In TX mode the receiver is silenced by the Q5 transistor and afferent components.

At the output of TDA2822D circuit, the received audio signal goes to the headphones (16 ohms impedance) and to the line-out connector, in FT8 mode.

In TX mode the signal from the microphone (in SSB mode), from the CW tone generator (in CW mode), or from line-in connector (in FT8 mode), is amplified by the feedback audio amplifier, Q6 and Q7.

Further, the modulation signal goes to the DSB (Double Side Band) modulator, made with TR3 transformer and two BAT54 Schottky diodes. The DSB modulator is also injected with the BFO signal (4.43MHz) from the PLL synthesizer module. If use a BAT54S (two diodes in the same package) the rejection of the carrier is better than 40dB.

Further, the double side band signal goes to a two-crystal ladder filter for removing the lower side band of the signal. After that the signal goes to the TX mixer transistor Q8 (BF998). In gate 2 of Q8 dual-gate MOSFET is injected the signal from the VFO, which is coming from the PLL synthesizer module.

The resulting signal at the output of the TX mixer is filtered by two LC resonant circuits, and amplified by Q9 dual-gate MOSFET BF998.

The last stage of the transmitter is the power amplifier Q10 which is a RD16HHF1 MOSFET. Can get the transistor from here. Another option is to use an RD15HVF1 MOSFET (this is a VHF version but works fine in HF). Can get the transistor from here. RD15HVF1 have 2dB less gain than RD16HHF1, but the output power is similar.

Mitsubishi recommend for RD16HHF1 transistor a quiescent current (idle) of 500mA at 12V operation. I found that the transistor works fine with Idq = 300mA when is supplied at 7.2V. The gate bias (Idq current) is set by a 5k potentiometer supplied with a DC voltage from IC1 (AMS1117-5V regulator). An RC series feedback network (1k* adjustable resistor and 0.1uF capacitor) connected between the gate and the drain of the transistor is used to prevent auto-oscillations of the power amplifier. The TR1 transformer provides the output impedance matching of the power amplifier. The output TX signal is low-pass filtered before going to the antenna.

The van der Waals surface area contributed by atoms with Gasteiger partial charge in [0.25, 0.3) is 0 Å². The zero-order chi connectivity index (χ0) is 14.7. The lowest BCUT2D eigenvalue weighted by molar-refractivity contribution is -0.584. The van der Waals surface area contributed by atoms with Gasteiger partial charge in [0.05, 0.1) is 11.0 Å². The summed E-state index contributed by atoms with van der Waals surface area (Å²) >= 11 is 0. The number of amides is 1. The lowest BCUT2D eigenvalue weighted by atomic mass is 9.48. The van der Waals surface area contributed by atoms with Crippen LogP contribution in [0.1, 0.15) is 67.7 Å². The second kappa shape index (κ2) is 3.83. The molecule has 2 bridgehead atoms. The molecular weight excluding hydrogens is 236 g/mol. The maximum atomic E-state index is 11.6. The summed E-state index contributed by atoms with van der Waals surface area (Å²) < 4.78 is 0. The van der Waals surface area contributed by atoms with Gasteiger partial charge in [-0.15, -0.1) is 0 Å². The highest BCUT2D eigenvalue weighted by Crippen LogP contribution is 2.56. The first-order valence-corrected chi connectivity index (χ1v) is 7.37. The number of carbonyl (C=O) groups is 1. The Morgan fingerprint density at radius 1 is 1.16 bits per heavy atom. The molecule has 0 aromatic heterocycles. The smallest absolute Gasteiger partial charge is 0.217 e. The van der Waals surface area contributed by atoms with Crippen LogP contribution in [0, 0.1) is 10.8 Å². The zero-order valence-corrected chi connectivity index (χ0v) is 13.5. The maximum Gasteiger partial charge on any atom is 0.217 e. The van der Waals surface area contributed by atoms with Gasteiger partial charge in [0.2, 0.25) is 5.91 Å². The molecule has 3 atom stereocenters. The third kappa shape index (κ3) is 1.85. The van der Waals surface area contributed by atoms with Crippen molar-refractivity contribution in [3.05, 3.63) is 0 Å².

The PLL synthesizer was made using a Si5351 module, an Arduino Nano board, a Rotary Encoder for frequency tuning, and an LCD display. The Si5351 module can get from here. The output of the Si5351 module are square wave signals. For this project (which use dual-gate MOSFET mixers) is good to use low pass filters at the output of the PLL module, to make the signals sinusoidal. On the schematic of the PLL and LCD is shown also the low-pass filters that were used for VFO and BFO. The PLL, the Arduino Nano, and the LCD display, are DC supplied from IC3 (AMS1117-5V regulator). The PLL synthesizer design is based on AK2B project, updated Arduino Code and Libraries, which works very well for a single band transceiver. The start-up frequency of the PLL, is set to be 22.53MHz (to receive FT8 frequency on 18.100MHz).  As a remark, this PLL circuit has much lower output spurious emissions than most of the DDS modules on the market. A DDS module, whatever filtering use at the output, still has "near the carrier" spurs which cannot be filtered easily. However, DDS has much lower phase noise than a PLL, which can make a difference getting the best receiver sensitivity and lowest receive noise floor . An option to filter out the DDS spurs is to place the DDS circuit inside of a PLL loop (as most of the commercial transceivers does) but this will increase the cost of the circuit.